Is the German energy transition perceived as gender- and socially-just?

Redesigning the national energy system and enabling 100 % renewable energy in all sectors requires not only legislative acts, but also a wider societal transformation that guarantees the active involvement of citizens and considers their needs.

A first important step is to increase the public acceptance of the energy transition. To really pursue an acceptance policy, it is important to reach every citizen, regardless of their gender, ethnicity, religion, age, or income. It is essential to not only understand the energy system in terms of its technical aspects, but also its social-cultural dimension. This means that it is necessary to comprehend the ways in which the energy system is shaped by socio-cultural factors such as gender or age, and how higher acceptance of the energy transition can contribute to achieving a just energy system.

This working paper is one result of the ‘Accept’ project, led by Fraunhofer ISI and WECF Deutschland e.V., and funded by the Federal Ministry for Economic Affairs and Climate Action. The project’s overall objective is to explore citizens’ perceptions of the energy transition as well as its non-monetary and monetary impacts. Using a mixed methods approach, citizens’ perceptions have been elaborated using surveys as well as a series of workshops. This paper is embedded in the broader research project and presents results from data collected during workshops. This paper aims to analyse the data from a socially- and gender-just point of view by answering the following research question:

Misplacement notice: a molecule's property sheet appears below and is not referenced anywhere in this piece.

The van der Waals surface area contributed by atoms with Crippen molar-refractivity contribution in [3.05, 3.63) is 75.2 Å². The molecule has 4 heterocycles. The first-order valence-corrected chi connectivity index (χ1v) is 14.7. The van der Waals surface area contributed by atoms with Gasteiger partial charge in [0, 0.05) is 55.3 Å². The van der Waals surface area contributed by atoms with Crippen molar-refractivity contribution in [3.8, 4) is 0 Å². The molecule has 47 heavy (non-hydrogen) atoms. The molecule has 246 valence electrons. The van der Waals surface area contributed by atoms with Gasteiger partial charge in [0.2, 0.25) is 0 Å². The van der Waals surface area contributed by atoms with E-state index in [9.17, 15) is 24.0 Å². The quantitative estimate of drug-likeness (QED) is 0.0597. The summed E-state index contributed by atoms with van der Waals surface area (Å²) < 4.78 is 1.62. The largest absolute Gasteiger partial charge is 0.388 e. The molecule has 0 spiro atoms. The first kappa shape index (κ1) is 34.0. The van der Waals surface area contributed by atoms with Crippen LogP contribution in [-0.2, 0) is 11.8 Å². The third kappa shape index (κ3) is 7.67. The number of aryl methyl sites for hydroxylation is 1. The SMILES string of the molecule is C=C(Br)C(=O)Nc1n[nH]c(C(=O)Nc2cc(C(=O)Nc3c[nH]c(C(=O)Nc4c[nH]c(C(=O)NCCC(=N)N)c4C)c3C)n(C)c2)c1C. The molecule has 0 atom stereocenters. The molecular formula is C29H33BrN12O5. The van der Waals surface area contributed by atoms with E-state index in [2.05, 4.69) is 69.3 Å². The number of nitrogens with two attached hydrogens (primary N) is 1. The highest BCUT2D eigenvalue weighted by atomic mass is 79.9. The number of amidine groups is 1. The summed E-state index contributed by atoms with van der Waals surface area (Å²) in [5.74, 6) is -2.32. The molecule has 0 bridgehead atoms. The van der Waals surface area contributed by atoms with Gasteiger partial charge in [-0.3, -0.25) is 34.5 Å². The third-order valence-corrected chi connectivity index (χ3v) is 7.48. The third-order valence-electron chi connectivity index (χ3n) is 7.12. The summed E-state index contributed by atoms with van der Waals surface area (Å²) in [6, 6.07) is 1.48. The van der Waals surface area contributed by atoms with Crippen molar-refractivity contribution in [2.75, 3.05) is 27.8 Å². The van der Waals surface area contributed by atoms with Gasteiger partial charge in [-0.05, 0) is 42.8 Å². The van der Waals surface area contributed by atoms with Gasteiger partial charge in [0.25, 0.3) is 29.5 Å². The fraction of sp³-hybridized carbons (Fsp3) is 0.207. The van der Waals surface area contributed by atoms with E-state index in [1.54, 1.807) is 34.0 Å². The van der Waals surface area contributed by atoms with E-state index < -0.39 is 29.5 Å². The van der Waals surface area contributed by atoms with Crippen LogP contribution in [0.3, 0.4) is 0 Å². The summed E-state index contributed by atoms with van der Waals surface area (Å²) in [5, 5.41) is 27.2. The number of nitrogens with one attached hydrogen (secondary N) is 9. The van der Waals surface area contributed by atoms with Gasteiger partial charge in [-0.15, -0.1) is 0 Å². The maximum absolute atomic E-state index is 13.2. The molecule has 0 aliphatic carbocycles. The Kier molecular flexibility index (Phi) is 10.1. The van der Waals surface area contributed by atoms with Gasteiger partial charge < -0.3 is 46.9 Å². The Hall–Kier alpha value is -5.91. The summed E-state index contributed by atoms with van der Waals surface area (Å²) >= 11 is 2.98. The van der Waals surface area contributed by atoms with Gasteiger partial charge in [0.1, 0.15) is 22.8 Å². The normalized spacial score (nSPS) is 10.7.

“How do citizens perceive the energy transition initiated by the German government in terms of social justice aspects?”

This question makes it possible to identify citizens’ perceptions of the risks and opportunities that the energy transition provides for distinct social groups, mainly marginalised ones. In this context, there is a particular focus on women as one of the main underrepresented groups and how their chances of participating in the energy transition are perceived.